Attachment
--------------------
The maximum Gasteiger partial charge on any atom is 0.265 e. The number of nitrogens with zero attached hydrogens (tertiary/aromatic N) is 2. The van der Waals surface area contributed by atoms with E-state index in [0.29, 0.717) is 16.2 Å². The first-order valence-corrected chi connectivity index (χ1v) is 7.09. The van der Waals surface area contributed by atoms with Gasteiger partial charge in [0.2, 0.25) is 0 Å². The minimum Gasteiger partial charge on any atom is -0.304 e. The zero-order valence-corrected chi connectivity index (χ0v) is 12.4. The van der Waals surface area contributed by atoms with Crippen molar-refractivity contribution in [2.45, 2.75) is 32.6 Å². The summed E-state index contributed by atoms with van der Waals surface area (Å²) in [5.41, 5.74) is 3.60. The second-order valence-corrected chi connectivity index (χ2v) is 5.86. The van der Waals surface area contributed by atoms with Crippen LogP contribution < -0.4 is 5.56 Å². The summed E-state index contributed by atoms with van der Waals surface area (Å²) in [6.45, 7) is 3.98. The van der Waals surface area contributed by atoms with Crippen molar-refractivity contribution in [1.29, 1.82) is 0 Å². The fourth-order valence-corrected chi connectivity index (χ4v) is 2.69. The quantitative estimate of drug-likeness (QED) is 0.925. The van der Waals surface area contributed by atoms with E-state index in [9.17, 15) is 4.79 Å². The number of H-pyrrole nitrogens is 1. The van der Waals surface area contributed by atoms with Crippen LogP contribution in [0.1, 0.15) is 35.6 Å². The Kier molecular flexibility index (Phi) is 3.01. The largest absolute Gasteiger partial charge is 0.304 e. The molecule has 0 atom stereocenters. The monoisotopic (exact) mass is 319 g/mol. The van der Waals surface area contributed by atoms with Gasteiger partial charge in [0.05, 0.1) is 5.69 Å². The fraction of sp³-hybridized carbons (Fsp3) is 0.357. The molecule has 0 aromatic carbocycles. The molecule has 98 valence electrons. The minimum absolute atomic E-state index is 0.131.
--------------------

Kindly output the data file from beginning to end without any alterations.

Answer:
The maximum Gasteiger partial charge on any atom is 0.265 e. The number of nitrogens with zero attached hydrogens (tertiary/aromatic N) is 2. The van der Waals surface area contributed by atoms with E-state index in [0.29, 0.717) is 16.2 Å². The first-order valence-corrected chi connectivity index (χ1v) is 7.09. The van der Waals surface area contributed by atoms with Gasteiger partial charge in [0.2, 0.25) is 0 Å². The minimum Gasteiger partial charge on any atom is -0.304 e. The zero-order valence-corrected chi connectivity index (χ0v) is 12.4. The van der Waals surface area contributed by atoms with Crippen molar-refractivity contribution in [2.45, 2.75) is 32.6 Å². The summed E-state index contributed by atoms with van der Waals surface area (Å²) in [5.41, 5.74) is 3.60. The second-order valence-corrected chi connectivity index (χ2v) is 5.86. The van der Waals surface area contributed by atoms with Crippen LogP contribution < -0.4 is 5.56 Å². The summed E-state index contributed by atoms with van der Waals surface area (Å²) in [6.45, 7) is 3.98. The van der Waals surface area contributed by atoms with Crippen molar-refractivity contribution in [1.29, 1.82) is 0 Å². The fourth-order valence-corrected chi connectivity index (χ4v) is 2.69. The quantitative estimate of drug-likeness (QED) is 0.925. The van der Waals surface area contributed by atoms with E-state index in [9.17, 15) is 4.79 Å². The number of H-pyrrole nitrogens is 1. The van der Waals surface area contributed by atoms with Crippen LogP contribution in [0.1, 0.15) is 35.6 Å². The Kier molecular flexibility index (Phi) is 3.01. The largest absolute Gasteiger partial charge is 0.304 e. The molecule has 0 atom stereocenters. The monoisotopic (exact) mass is 319 g/mol. The van der Waals surface area contributed by atoms with Gasteiger partial charge in [0.05, 0.1) is 5.69 Å². The fraction of sp³-hybridized carbons (Fsp3) is 0.357. The molecule has 0 aromatic carbocycles. The molecule has 98 valence electrons. The minimum absolute atomic E-state index is 0.131.